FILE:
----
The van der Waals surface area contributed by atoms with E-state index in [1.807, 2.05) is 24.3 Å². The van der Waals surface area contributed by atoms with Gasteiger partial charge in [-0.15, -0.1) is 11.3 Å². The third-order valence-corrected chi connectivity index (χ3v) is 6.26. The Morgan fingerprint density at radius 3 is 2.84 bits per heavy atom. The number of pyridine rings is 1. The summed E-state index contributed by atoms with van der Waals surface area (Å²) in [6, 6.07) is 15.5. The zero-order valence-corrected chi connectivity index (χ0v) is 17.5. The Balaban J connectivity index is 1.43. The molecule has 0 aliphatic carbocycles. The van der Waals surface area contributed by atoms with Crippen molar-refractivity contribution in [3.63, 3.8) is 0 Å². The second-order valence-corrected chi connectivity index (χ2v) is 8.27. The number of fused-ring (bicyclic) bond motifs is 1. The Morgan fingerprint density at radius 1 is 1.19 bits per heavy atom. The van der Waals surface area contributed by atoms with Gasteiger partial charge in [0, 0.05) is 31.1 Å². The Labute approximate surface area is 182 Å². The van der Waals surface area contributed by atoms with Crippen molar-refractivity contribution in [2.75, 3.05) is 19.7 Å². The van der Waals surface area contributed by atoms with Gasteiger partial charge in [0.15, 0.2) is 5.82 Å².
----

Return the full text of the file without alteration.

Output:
The van der Waals surface area contributed by atoms with E-state index in [1.807, 2.05) is 24.3 Å². The van der Waals surface area contributed by atoms with Gasteiger partial charge in [-0.15, -0.1) is 11.3 Å². The third-order valence-corrected chi connectivity index (χ3v) is 6.26. The Morgan fingerprint density at radius 3 is 2.84 bits per heavy atom. The number of pyridine rings is 1. The summed E-state index contributed by atoms with van der Waals surface area (Å²) in [6, 6.07) is 15.5. The zero-order valence-corrected chi connectivity index (χ0v) is 17.5. The Balaban J connectivity index is 1.43. The molecule has 0 aliphatic carbocycles. The van der Waals surface area contributed by atoms with Crippen molar-refractivity contribution in [3.63, 3.8) is 0 Å². The second-order valence-corrected chi connectivity index (χ2v) is 8.27. The number of fused-ring (bicyclic) bond motifs is 1. The Morgan fingerprint density at radius 1 is 1.19 bits per heavy atom. The van der Waals surface area contributed by atoms with Gasteiger partial charge in [0, 0.05) is 31.1 Å². The Labute approximate surface area is 182 Å². The van der Waals surface area contributed by atoms with Crippen molar-refractivity contribution in [2.75, 3.05) is 19.7 Å². The van der Waals surface area contributed by atoms with Gasteiger partial charge in [0.15, 0.2) is 5.82 Å².